What is type 1 diabetes versus type 2 diabetes?

Type 1 diabetes is when your body makes very little or no insulin. It is often diagnosed when someone is a child or a young adult. People with type 1 diabetes need insulin shots or an insulin pump.

Type 2 diabetes is when your body cannot use the insulin it makes and over time does not make enough of it. Type 2 diabetes is often found in people who are overweight, have a family history of diabetes, do not exercise enough, and are older. Type 2 makes up about 90 -95 percent of all diabetes cases. Most people with type 2 diabetes need daily medication or insulin shots.


What is type 2 diabetes and how common is it?

Type 2 diabetes is when blood sugar levels are above normal. Our body turns the food we eat into sugar to use for energy. An organ called the pancreas makes a hormone called insulin to help our bodies use sugar. When you have diabetes, your body either doesn’t make enough insulin or can’t use its own insulin as well as it should. This causes sugar to build up in your blood and can later cause health problems like heart disease, blindness, kidney failure, and lower-limb amputation (removing a toe, foot or leg by surgery). More than 34 million Americans have diabetes. 1 in 5 of them do not know they have it. Diabetes is the eighth leading cause of death in the United States.

What are the most common long-term complications of type 2 diabetes?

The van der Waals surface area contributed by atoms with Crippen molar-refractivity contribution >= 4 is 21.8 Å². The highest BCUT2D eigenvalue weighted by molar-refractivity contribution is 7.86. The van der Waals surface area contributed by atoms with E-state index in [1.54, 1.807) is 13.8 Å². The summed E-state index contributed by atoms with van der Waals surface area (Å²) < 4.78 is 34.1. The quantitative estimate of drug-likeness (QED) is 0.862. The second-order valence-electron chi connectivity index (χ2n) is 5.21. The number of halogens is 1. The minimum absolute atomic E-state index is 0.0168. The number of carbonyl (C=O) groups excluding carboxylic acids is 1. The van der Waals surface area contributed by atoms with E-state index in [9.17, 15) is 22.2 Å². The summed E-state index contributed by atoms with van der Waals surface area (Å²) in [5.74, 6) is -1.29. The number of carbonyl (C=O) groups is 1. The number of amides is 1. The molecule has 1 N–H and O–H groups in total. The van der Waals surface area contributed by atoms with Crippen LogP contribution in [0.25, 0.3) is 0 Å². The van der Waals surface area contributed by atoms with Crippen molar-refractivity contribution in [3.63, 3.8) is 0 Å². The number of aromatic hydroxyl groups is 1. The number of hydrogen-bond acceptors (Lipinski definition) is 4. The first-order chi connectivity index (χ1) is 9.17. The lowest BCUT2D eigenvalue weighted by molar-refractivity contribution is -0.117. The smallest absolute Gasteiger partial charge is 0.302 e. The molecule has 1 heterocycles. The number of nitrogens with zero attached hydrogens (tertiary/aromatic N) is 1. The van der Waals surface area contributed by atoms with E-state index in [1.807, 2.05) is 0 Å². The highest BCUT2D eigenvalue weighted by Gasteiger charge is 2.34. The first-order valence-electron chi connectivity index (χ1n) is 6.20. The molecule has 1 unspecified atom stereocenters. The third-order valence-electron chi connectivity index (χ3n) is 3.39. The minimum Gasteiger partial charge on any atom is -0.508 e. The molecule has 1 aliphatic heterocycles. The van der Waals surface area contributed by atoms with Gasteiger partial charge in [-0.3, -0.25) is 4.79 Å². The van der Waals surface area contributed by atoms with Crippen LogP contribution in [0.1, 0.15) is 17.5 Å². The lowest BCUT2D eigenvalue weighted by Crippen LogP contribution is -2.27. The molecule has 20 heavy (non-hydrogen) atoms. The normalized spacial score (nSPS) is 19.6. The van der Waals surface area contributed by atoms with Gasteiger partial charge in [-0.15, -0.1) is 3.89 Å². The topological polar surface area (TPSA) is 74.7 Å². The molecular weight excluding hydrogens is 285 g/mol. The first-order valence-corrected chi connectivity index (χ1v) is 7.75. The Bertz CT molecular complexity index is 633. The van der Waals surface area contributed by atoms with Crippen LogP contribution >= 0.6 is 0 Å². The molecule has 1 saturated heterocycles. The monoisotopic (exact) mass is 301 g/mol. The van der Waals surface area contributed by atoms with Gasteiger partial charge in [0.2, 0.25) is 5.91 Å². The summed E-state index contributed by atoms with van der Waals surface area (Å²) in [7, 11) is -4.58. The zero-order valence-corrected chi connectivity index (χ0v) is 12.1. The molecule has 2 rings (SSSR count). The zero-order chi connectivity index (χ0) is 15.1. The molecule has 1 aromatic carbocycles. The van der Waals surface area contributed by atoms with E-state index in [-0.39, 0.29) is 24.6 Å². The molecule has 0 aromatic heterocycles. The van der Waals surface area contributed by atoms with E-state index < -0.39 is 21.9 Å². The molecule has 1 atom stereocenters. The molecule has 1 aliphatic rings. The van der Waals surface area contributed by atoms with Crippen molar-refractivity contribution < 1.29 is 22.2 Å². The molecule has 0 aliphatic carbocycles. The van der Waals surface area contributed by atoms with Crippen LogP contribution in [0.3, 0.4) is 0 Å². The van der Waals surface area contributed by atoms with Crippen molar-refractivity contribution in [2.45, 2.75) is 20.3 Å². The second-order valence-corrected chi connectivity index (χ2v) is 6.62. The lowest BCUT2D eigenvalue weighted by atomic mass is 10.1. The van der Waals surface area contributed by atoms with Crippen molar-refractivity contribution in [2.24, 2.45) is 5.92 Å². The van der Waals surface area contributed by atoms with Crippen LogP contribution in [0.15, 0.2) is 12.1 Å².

People who have type 2 diabetes are at higher risk of health problems like heart attack, stroke, kidney failure, blindness, and lower-limb amputation (removing a toe, foot or leg by surgery). Adults who have diabetes have a 50 percent higher risk of early death than those who do not.

Is type 2 diabetes genetic?

Certain genetic factors can put you at higher risk for type 2 diabetes—but type 2 diabetes can often be stopped through healthy changes. You’re at higher risk if you have family with type 2 diabetes.

What causes type 2 diabetes?

Diabetes is related to insulin – a hormone made by your pancreas. Insulin acts like a key to let blood sugar into cells for use as energy. If you have prediabetes, the cells in your body don’t respond normally to insulin. So, your pancreas makes more insulin to try to get the cells to respond. Over time, your pancreas can’t keep up and your blood sugar rises. This will cause prediabetes—and can cause type 2 diabetes later.

For more information on type 2 diabetes, visit the CDC’s website.


How can I prevent type 2 diabetes?

If you have prediabetes or are at high risk for type 2 diabetes, you should talk with your doctor. They will help you make a plan to help reverse prediabetes and stop type 2 diabetes. Often, this will mean losing weight, eating healthier, and being more active. Ask your doctor about CDC’s National Diabetes Prevention Program lifestyle change program for help in making these healthy changes.

How can I reduce the risk of type 2 diabetes?

You can lower your risk for type 2 diabetes by making healthy lifestyle changes, such as losing weight, eating healthier, and getting regular physical activity. The CDC-led National Diabetes Prevention Program can help you make healthy changes that have lasting results.

For more information on how to prevent type 2 diabetes, visit the CDC’s website.


What are the symptoms of type 2 diabetes?

Many people with type 2 diabetes don’t notice any signs. If someone’s blood sugar level is very high, they may have blurry vision, feel thirsty, feel tired, and pee often. You cannot rely on symptoms to know if you have type 2 diabetes. It’s important to ask your doctor.

How is type 2 diabetes diagnosed?

Type 2 diabetes is diagnosed using the same blood tests as those used for prediabetes.